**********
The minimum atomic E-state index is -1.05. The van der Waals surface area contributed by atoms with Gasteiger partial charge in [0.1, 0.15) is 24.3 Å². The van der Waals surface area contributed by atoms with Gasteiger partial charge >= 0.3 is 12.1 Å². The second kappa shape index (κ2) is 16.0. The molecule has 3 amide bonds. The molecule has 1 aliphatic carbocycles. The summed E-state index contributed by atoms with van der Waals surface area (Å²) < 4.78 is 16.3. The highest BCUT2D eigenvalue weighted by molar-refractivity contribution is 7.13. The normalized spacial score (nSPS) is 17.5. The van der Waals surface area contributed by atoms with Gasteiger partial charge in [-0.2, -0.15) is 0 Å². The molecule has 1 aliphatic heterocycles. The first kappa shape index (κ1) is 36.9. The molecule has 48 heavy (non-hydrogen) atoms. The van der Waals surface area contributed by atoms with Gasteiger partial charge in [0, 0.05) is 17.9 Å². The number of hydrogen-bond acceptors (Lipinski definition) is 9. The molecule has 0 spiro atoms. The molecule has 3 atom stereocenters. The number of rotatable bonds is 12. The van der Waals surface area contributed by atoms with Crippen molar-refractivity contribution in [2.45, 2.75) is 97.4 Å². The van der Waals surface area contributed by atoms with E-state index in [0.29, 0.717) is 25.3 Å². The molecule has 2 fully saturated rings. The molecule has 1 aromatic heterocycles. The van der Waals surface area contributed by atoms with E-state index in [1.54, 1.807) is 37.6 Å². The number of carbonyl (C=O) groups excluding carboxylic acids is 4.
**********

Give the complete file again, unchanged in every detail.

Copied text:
The minimum atomic E-state index is -1.05. The van der Waals surface area contributed by atoms with Gasteiger partial charge in [0.1, 0.15) is 24.3 Å². The van der Waals surface area contributed by atoms with Gasteiger partial charge >= 0.3 is 12.1 Å². The second kappa shape index (κ2) is 16.0. The molecule has 3 amide bonds. The molecule has 1 aliphatic carbocycles. The summed E-state index contributed by atoms with van der Waals surface area (Å²) < 4.78 is 16.3. The highest BCUT2D eigenvalue weighted by molar-refractivity contribution is 7.13. The normalized spacial score (nSPS) is 17.5. The van der Waals surface area contributed by atoms with Gasteiger partial charge in [-0.2, -0.15) is 0 Å². The molecule has 1 aliphatic heterocycles. The first kappa shape index (κ1) is 36.9. The molecule has 48 heavy (non-hydrogen) atoms. The van der Waals surface area contributed by atoms with Gasteiger partial charge in [0, 0.05) is 17.9 Å². The number of hydrogen-bond acceptors (Lipinski definition) is 9. The molecule has 0 spiro atoms. The molecule has 3 atom stereocenters. The number of rotatable bonds is 12. The van der Waals surface area contributed by atoms with Crippen molar-refractivity contribution in [2.45, 2.75) is 97.4 Å². The van der Waals surface area contributed by atoms with E-state index in [0.29, 0.717) is 25.3 Å². The molecule has 2 fully saturated rings. The molecule has 1 aromatic heterocycles. The van der Waals surface area contributed by atoms with E-state index in [1.54, 1.807) is 37.6 Å². The number of carbonyl (C=O) groups excluding carboxylic acids is 4.